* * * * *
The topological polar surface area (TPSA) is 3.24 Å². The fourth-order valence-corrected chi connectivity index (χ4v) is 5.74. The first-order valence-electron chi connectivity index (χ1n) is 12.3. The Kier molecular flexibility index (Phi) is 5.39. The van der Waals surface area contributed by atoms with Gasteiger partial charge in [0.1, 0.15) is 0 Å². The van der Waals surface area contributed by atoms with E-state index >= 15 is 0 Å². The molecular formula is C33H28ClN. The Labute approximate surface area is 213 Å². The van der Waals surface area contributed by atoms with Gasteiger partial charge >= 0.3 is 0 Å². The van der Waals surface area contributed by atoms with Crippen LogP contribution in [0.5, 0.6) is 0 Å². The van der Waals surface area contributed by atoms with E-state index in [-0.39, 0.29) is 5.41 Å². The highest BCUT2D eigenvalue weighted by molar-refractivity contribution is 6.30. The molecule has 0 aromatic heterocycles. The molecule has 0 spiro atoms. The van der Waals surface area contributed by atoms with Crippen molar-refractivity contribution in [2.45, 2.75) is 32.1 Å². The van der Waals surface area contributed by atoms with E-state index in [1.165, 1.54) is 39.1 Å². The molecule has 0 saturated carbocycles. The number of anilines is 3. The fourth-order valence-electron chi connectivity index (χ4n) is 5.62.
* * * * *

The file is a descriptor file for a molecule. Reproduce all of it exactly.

The topological polar surface area (TPSA) is 3.24 Å². The fourth-order valence-corrected chi connectivity index (χ4v) is 5.74. The first-order valence-electron chi connectivity index (χ1n) is 12.3. The Kier molecular flexibility index (Phi) is 5.39. The van der Waals surface area contributed by atoms with Gasteiger partial charge in [0.1, 0.15) is 0 Å². The van der Waals surface area contributed by atoms with E-state index >= 15 is 0 Å². The molecular formula is C33H28ClN. The Labute approximate surface area is 213 Å². The van der Waals surface area contributed by atoms with Gasteiger partial charge >= 0.3 is 0 Å². The van der Waals surface area contributed by atoms with Crippen LogP contribution in [0.5, 0.6) is 0 Å². The van der Waals surface area contributed by atoms with E-state index in [-0.39, 0.29) is 5.41 Å². The highest BCUT2D eigenvalue weighted by molar-refractivity contribution is 6.30. The molecule has 0 aromatic heterocycles. The molecule has 0 spiro atoms. The van der Waals surface area contributed by atoms with Crippen molar-refractivity contribution in [2.45, 2.75) is 32.1 Å². The van der Waals surface area contributed by atoms with E-state index in [1.165, 1.54) is 39.1 Å². The molecule has 0 saturated carbocycles. The number of anilines is 3. The fourth-order valence-electron chi connectivity index (χ4n) is 5.62.